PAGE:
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News 24 Leads News Output

 
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mark occomore



Joined: 07 Dec 2006
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Location: UK

PostPosted: Wed Aug 08, 2007 10:38 am    Post subject: News 24 Leads News Output Reply with quote

BBC News 24 has continued to increase its lead over Sky News, with figures showing the licence-fee funded channel has opened up a 0.2% gap over its commercial rival.

The figures, from ratings body Barb, cover the first six months of the year. They show BBC News 24 has an average share in multichannel homes of 0.7% against Sky News' 0.51%.

This compares with a share of 0.6% for BBC News 24 and 0.5% for Sky News at the end of last year.

Even though the lead is small, the closely fought battle between the two channels - and the historical dominance of Sky News - means the figures are closely watched by both.

Sky News was hit in February when it moved off the Virgin Media cable platform - depriving it of 3.4 million potential viewers - although it has been trailing News 24 in the ratings since the end of 2005.

The channel is also due to be pulled off free-to-air Freeview soon, which will further dent its ratings.

In terms of reach - the number of people tuning in for three minutes or more a week - BBC News 24 has an audience of 6.4 million, compared with Sky News' 4.3 million.

Sky has said that because its channel is no longer on Virgin Media, overall multichannel figures are no longer comparable.

But it pointed out that Sky News was still ahead in Sky digital homes, with a share of 0.74% compared with BBC News 24's 0.58%.

In Sky digital homes, average weekly reach stood at 3 million for Sky News compared with 2.6 million for News 24.

"Sky News has never measured its success by ratings alone," a Sky News spokeswoman said.

"The definition of success for Sky News is to be the most widely respected and highly valued news service in the UK.

"This year Sky News received a record number of RTS award nominations and was named RTS news channel of the year."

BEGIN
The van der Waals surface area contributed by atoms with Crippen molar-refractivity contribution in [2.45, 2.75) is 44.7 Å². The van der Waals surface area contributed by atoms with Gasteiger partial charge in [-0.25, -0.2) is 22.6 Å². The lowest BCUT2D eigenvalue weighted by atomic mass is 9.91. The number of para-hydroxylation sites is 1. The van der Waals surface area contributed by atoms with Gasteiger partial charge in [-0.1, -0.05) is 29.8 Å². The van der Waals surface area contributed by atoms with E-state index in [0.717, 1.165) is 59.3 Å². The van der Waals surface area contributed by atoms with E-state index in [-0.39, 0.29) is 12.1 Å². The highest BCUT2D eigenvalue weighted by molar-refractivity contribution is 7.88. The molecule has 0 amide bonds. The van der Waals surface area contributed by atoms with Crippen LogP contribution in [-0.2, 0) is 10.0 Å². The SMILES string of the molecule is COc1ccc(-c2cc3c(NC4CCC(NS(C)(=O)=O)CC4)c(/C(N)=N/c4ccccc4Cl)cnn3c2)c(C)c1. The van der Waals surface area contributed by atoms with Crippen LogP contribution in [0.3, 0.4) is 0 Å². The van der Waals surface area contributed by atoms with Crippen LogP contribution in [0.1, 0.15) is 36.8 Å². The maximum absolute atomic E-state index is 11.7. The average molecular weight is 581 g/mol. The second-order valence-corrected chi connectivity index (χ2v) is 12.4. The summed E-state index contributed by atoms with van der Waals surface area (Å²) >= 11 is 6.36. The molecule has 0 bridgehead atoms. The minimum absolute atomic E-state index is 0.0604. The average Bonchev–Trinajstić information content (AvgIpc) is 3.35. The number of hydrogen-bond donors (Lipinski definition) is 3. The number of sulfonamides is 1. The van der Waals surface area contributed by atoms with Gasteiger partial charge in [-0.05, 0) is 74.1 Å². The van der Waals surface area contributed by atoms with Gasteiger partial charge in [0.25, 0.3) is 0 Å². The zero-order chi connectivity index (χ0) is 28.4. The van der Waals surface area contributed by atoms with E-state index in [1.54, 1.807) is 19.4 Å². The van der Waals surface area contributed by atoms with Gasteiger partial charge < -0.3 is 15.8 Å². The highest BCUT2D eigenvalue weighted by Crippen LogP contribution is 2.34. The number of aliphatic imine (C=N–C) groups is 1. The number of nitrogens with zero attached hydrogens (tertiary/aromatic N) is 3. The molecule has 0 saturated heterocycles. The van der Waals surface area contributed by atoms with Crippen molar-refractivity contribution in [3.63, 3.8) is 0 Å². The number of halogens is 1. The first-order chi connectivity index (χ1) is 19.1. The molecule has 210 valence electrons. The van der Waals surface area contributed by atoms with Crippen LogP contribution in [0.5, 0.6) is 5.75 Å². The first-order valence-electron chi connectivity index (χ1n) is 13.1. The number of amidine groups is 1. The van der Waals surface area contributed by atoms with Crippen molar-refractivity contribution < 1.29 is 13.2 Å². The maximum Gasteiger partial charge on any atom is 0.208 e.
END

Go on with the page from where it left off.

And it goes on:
BBC News also had a good six months across its other outlets, with its BBC1 One O'Clock News, Six O'Clock News and 10 O'Clock News bulletins all increasing their lead over their ITV1 rivals.

The 10 O'Clock News added 200,000 viewers since December 2006 to post an average rating of 4.8 million for the end of June compared with 2.4 million for ITV1's 10.30pm bulletin, which stayed steady.

BBC1's Six O'Clock News was up 100,000 viewers to 4.3 million compared with ITV1's 6.30pm news, stable at 3.9 million.

The battle of the lunchtime bulletins saw BBC1's One O'Clock News jump by 200,000 to 2.8 million compared with ITV1's stable 1 million for its 1.30pm show.

BBC Breakfast closed the traditional gap between it and GMTV, with the two ending the six-month period level pegging on an average of 1 million.

The one negative point for the BBC was in the battle of the more highbrow news bulletins, with Newsnight losing ground to the 7pm Channel 4 News.

BBC2's Newsnight, which airs at 10.30pm, lost 45,000 viewers to stand at an average of 817,000 at the end of June compared with Channel 4 News' 957,000, up 78,000.

The BBC head of television news, Peter Horrocks, said: "We are maintaining our traditional values of accuracy and authority, with an emphasis on original journalism and vivid story-telling.

"Audiences might have reason to question our competitors' commitment to news. Sky News is no longer valuable on cable and BSkyB want to take it off Freeview.

"ITV made the mistake of moving from News at Ten to 'news at when'. Audiences don't easily forget this lack of commitment to news.

"All this, taken together, means that for many audiences 'the news' now simply means BBC News."

Media Guardian
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Behind Geddon's Wall



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PostPosted: Wed Aug 08, 2007 10:50 am    Post subject: Reply with quote

In our house "The News" has ALWAYS meant BBC News, despite Sky News heavily advertising on it's own platform.

I just don't like my news with adverts in the middle.
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mark occomore